Case research particulars leukemia affected person who shed infectious SARS-CoV-2 for not less than 70 days

Case study details leukemia patient who shed infectious SARS-CoV-2 for at least 70 days

A scanning electron microscope image of SARS-CoV-2 obtained from a nasopharyngeal swab of an immunocompromised patient and cultured with VERO-E6 cells. Image credit: NIAID-RML

The majority of people infected with SARS-CoV-2 appear to be actively shedding the infectious virus for about 8 days, but there is a wide range of variation from person to person. Understanding how long people can actively remain infected is important as it provides new details about a disease and virus that are not yet well understood and that will influence public health decisions. Researchers report an unusual case of a woman with leukemia and low antibody counts who was infected with the coronavirus for at least 105 days and infectious for at least 70 days, all the while remaining asymptomatic, in Cell magazine on Nov.

"At the beginning of this study, we really didn't know much about the duration of the virus shedding," says senior author Vincent Munster, a virologist at the National Institute for Allergies and Infectious Diseases. "As this virus continues to spread, more people will become infected with a range of immunosuppressive disorders, and it is important to understand how SARS-CoV-2 behaves in these populations."

Munster, an expert on emerging infectious diseases, began publishing research on SARS-CoV-2 in January. He was contacted in April by infectious disease specialist Francis Riedo, a co-author of the study, about a patient in Kirkland, Washington, who was infected very early in the COVID-19 pandemic. Riedo's patient had done numerous positive PCR tests for the virus over a period of weeks and he wanted to know if she was still shedding viruses.

The patient, a 71 year old female, was immunocompromised from chronic lymphocytic leukemia and acquired hypogammaglobulinaemia. She never showed any symptoms of COVID-19. She was found to be infected with the virus when she was checked for severe anemia after being admitted to the hospital. Her doctors realized that she was living in a rehab facility where a major outbreak was occurring.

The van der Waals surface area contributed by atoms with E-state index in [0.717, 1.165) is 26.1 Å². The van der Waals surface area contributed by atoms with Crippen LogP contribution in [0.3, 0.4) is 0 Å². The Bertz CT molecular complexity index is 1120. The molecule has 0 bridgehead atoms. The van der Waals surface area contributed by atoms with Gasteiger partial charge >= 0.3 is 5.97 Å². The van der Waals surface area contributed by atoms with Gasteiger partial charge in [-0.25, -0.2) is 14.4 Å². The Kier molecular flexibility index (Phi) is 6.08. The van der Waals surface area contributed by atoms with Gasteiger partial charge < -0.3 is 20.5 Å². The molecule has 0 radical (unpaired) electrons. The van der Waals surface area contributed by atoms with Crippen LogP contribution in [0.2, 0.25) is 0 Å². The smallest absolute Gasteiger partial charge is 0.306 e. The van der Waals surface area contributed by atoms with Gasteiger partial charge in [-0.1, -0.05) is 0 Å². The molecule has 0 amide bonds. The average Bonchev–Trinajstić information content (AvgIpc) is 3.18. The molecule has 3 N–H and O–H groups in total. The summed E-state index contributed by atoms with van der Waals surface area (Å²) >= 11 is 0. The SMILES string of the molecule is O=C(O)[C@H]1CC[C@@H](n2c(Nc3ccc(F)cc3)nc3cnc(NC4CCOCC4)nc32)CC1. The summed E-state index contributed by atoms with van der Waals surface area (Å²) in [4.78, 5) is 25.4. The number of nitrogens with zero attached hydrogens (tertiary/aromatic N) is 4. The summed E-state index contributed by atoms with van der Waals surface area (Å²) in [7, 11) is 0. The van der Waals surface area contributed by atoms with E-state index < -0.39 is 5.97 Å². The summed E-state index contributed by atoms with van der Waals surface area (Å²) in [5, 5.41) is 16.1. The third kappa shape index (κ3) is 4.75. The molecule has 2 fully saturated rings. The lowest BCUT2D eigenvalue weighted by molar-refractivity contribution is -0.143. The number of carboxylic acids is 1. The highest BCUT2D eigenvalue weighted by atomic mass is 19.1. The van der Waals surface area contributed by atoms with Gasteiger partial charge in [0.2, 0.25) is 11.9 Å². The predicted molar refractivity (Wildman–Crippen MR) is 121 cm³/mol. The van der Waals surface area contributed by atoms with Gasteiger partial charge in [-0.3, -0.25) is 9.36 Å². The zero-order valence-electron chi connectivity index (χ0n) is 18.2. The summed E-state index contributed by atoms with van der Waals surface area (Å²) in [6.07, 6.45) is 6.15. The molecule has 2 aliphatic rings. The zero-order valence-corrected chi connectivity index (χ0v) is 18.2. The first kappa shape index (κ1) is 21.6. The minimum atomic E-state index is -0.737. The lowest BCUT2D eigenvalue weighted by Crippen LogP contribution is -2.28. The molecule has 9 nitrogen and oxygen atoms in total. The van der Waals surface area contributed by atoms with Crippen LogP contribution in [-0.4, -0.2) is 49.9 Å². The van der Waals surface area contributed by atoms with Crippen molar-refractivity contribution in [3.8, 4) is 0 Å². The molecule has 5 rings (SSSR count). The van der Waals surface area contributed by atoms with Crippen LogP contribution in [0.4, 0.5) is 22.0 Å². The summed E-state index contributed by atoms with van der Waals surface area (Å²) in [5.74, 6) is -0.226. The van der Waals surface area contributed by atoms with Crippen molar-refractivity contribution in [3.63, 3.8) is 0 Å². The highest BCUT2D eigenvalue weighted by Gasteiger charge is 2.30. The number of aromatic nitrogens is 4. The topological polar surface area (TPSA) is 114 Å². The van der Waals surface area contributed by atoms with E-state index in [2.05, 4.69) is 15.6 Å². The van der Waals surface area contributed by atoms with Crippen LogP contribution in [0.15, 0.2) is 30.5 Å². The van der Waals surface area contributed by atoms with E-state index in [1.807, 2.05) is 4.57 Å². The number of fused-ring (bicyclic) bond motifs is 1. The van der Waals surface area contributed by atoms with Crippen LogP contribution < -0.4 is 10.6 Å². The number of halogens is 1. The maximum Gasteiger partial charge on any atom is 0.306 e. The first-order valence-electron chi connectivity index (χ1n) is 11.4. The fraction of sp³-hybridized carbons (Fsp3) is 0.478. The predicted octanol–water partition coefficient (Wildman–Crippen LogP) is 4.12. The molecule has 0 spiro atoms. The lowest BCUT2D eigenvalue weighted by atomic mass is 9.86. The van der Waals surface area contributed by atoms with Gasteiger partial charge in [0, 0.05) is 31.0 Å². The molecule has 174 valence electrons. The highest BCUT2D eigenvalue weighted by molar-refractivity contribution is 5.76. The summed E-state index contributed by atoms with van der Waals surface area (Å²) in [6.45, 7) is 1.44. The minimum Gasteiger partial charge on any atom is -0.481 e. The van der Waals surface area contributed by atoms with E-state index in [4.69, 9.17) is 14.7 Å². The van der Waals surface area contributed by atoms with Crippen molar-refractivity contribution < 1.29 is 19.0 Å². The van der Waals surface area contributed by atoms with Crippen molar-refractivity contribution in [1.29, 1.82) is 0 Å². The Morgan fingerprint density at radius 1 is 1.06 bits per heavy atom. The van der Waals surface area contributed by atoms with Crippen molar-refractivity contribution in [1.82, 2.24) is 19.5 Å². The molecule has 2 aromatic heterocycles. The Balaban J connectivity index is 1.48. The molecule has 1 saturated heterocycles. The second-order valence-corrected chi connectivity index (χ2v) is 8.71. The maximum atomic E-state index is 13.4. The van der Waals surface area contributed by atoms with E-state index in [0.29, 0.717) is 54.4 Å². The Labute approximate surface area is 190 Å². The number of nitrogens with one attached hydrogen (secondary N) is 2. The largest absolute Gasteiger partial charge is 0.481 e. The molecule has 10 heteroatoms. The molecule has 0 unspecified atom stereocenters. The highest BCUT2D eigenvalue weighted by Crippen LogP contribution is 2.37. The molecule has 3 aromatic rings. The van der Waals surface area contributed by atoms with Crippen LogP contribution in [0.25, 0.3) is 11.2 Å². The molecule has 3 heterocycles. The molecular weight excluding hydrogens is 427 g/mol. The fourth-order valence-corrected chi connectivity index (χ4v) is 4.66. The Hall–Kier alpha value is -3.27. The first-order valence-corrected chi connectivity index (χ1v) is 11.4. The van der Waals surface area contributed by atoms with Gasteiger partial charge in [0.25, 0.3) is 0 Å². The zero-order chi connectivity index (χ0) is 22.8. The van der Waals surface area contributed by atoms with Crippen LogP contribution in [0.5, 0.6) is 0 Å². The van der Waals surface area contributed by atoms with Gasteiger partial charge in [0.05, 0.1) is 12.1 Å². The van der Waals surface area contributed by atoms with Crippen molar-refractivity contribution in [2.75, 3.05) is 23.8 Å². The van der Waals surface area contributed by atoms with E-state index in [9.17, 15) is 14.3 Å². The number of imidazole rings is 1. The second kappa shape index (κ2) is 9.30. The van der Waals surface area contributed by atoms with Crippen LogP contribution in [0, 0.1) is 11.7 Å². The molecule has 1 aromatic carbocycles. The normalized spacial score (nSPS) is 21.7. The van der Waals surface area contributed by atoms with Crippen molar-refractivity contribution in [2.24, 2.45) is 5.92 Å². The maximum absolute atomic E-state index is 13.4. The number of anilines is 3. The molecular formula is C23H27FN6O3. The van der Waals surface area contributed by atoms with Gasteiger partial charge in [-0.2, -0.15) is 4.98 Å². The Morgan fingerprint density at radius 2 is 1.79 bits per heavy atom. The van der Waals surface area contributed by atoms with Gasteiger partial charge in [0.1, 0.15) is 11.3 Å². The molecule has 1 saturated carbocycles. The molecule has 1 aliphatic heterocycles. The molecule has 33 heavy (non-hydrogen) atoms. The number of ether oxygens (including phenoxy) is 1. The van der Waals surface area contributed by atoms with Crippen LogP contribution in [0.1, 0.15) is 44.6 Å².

Case study details Leukemia patient who shed infectious SARS-CoV-2 for at least 70 days
A scanning electron microscope image of SARS-CoV-2 obtained from a nasopharyngeal swab of an immunocompromised patient and cultured with VERO-E6 cells. Image credit: NIAID-RML

Munster's lab at NIAID's Rocky Mountain Laboratories in Hamilton, Montana, began examining samples taken regularly from the patient's upper airways. They found that the infectious virus was still present for at least 70 days after the first positive test, and the woman didn't get rid of the virus completely until after day 105. "This was something we expected to happen, but it was never reported to have happened before," says Munster.

Investigators believe the patient remained contagious for so long because her weakened immune system never allowed her to have a reaction. Blood tests showed that her body was never able to make antibodies. She was once treated with convalescent plasma, but Munster does not believe that the treatment had any effect due to the low concentration of antibodies. Despite her inability to develop an antibody response, she never evolved COVID-19.

The team performed a thorough sequencing of all virus samples received from the patient to determine how the virus might have changed over the course of the patient's infection. Samples taken at different times showed different dominant gene variants. However, the researchers do not believe that these mutations played a role in the persistence of the virus as they saw no evidence of natural selection. Selection would have been implied if any of the variants had given the virus a survival advantage and become the dominant variant, but none of them did. They also tested whether or not the mutations affected the ability or speed of the virus to replicate and found no differences.

Munster says this is, as far as he knows, the longest case anyone has been actively infected with SARS-CoV-2 while remaining asymptomatic. "We have seen similar cases of influenza and respiratory syndrome in the Middle East, which is also caused by a coronavirus," he said. "We expect more reports like ours to be published in the future."

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More information:
Victoria A. Avanzato et al. Case study: prolonged infectious SARS-CoV-2 breakdown in an asymptomatic immunocompromised cancer patient. Cell. Published: November 04, 2020 DOI:

Journal information:

Case study details Leukemia patient who has shed infectious SARS-CoV-2 for at least 70 days (2020, November 4th)
accessed on November 4, 2020

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